Giving feedback on houses I’ve shown kinda sucks. It’s tedious. I don’t always remember which house is which (after showing 12 houses in a day, 20-some over the course of three days, the houses sometimes run together - even for a professional!), and the feedback requests usually come a couple days later.* Frequently I have to search the MLS for the house so I can remember it. And the listing agents tend to not use the mnemonics my clients and I use to remember houses - the stinky house, the cold house, they yellow house, the house on the hill, country house with road noise ...
But. Feedback is valuable.
I can make the argument that giving feedback could damage my buyer client’s position. (ie. If the listing agent asks what I think of the price, I say it’s probably pretty accurately priced and then my client and I make an offer 10% below asking … ) But for this post I won't make that argument.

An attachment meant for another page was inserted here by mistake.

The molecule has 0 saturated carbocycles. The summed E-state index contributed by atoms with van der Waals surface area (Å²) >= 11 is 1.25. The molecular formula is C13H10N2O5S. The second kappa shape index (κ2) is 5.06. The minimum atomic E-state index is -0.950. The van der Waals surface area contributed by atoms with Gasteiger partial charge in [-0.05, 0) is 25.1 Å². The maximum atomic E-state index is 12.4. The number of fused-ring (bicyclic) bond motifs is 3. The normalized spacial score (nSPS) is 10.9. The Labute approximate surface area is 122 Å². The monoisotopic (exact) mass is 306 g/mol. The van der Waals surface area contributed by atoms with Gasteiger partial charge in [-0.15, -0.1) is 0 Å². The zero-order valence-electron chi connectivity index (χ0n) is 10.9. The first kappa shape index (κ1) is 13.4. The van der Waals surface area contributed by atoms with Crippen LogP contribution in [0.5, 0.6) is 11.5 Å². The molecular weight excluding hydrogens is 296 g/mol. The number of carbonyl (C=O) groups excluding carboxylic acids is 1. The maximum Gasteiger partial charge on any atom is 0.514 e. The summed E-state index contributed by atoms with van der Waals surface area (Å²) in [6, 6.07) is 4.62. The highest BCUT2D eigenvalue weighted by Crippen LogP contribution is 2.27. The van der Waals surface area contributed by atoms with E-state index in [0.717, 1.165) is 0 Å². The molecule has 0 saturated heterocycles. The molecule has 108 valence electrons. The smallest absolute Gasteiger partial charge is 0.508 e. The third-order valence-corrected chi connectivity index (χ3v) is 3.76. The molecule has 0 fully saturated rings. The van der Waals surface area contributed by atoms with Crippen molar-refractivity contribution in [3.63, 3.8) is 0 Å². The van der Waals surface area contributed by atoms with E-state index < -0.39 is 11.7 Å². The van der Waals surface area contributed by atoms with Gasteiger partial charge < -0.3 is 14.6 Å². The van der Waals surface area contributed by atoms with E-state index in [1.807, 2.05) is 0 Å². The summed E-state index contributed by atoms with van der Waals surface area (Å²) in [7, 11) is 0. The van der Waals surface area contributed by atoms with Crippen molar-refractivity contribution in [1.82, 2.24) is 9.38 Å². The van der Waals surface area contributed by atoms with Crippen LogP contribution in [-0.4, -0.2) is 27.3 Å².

As a listing agent, getting (actionable) feedback is extremely valuable:
- The house smells (for God's sake, get rid of the smelly things, people!)
- Fix the carpet
- Mow the grass
- Replace countertops
- The price is way too high
Sometimes the feedback is “they didn’t like it” or “the house is too big” or other inactionable things.
A big reason I diligently try to give useful feedback to listing agents is because I want them to give me feedback when they show my listings. Charlottesville is a small town; with not so many productive agents. Building, having and maintaining those relationships is crucial to my clients. Being able to be candid and have good relationships and rapport is absolutely critical, and while giving feedback on listings may be one of the less fun and sexy parts of being a real estate agent, it’s one of the many important little things that matters.